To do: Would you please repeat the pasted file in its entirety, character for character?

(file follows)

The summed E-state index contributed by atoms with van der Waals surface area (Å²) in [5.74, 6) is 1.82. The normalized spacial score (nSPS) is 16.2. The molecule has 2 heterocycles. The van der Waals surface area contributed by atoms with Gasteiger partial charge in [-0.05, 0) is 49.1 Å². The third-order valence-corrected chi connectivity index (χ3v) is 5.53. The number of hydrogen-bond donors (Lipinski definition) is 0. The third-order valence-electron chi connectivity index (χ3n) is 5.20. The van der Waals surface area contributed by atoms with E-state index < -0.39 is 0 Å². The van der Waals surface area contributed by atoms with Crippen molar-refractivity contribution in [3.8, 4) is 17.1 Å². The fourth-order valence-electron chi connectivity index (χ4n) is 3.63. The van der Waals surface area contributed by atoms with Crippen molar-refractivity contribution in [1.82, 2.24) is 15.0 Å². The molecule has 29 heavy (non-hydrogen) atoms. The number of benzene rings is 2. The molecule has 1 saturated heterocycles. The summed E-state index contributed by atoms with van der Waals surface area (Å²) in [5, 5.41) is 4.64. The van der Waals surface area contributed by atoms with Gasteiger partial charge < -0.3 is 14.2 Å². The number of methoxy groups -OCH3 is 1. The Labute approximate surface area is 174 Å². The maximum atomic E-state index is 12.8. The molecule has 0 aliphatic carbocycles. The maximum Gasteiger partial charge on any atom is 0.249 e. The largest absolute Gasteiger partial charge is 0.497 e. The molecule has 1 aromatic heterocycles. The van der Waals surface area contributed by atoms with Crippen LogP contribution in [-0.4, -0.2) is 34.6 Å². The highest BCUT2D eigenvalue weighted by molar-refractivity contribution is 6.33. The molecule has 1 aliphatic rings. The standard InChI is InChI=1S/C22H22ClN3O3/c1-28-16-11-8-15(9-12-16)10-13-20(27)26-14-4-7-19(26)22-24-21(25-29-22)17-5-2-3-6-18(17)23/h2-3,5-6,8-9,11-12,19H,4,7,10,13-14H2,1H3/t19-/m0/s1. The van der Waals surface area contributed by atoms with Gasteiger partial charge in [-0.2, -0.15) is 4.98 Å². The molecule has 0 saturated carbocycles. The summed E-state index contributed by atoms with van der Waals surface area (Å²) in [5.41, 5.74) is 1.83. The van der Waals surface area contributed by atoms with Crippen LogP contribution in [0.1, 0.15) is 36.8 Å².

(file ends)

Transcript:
The summed E-state index contributed by atoms with van der Waals surface area (Å²) in [5.74, 6) is 1.82. The normalized spacial score (nSPS) is 16.2. The molecule has 2 heterocycles. The van der Waals surface area contributed by atoms with Gasteiger partial charge in [-0.05, 0) is 49.1 Å². The third-order valence-corrected chi connectivity index (χ3v) is 5.53. The number of hydrogen-bond donors (Lipinski definition) is 0. The third-order valence-electron chi connectivity index (χ3n) is 5.20. The van der Waals surface area contributed by atoms with E-state index < -0.39 is 0 Å². The van der Waals surface area contributed by atoms with Crippen molar-refractivity contribution in [3.8, 4) is 17.1 Å². The fourth-order valence-electron chi connectivity index (χ4n) is 3.63. The van der Waals surface area contributed by atoms with Crippen molar-refractivity contribution in [1.82, 2.24) is 15.0 Å². The molecule has 29 heavy (non-hydrogen) atoms. The number of benzene rings is 2. The molecule has 1 saturated heterocycles. The summed E-state index contributed by atoms with van der Waals surface area (Å²) in [5, 5.41) is 4.64. The van der Waals surface area contributed by atoms with Gasteiger partial charge < -0.3 is 14.2 Å². The number of methoxy groups -OCH3 is 1. The Labute approximate surface area is 174 Å². The maximum atomic E-state index is 12.8. The molecule has 0 aliphatic carbocycles. The maximum Gasteiger partial charge on any atom is 0.249 e. The largest absolute Gasteiger partial charge is 0.497 e. The molecule has 1 aromatic heterocycles. The van der Waals surface area contributed by atoms with Crippen LogP contribution in [-0.4, -0.2) is 34.6 Å². The highest BCUT2D eigenvalue weighted by molar-refractivity contribution is 6.33. The molecule has 1 aliphatic rings. The standard InChI is InChI=1S/C22H22ClN3O3/c1-28-16-11-8-15(9-12-16)10-13-20(27)26-14-4-7-19(26)22-24-21(25-29-22)17-5-2-3-6-18(17)23/h2-3,5-6,8-9,11-12,19H,4,7,10,13-14H2,1H3/t19-/m0/s1. The van der Waals surface area contributed by atoms with Gasteiger partial charge in [-0.2, -0.15) is 4.98 Å². The molecule has 0 saturated carbocycles. The summed E-state index contributed by atoms with van der Waals surface area (Å²) in [5.41, 5.74) is 1.83. The van der Waals surface area contributed by atoms with Crippen LogP contribution in [0.1, 0.15) is 36.8 Å².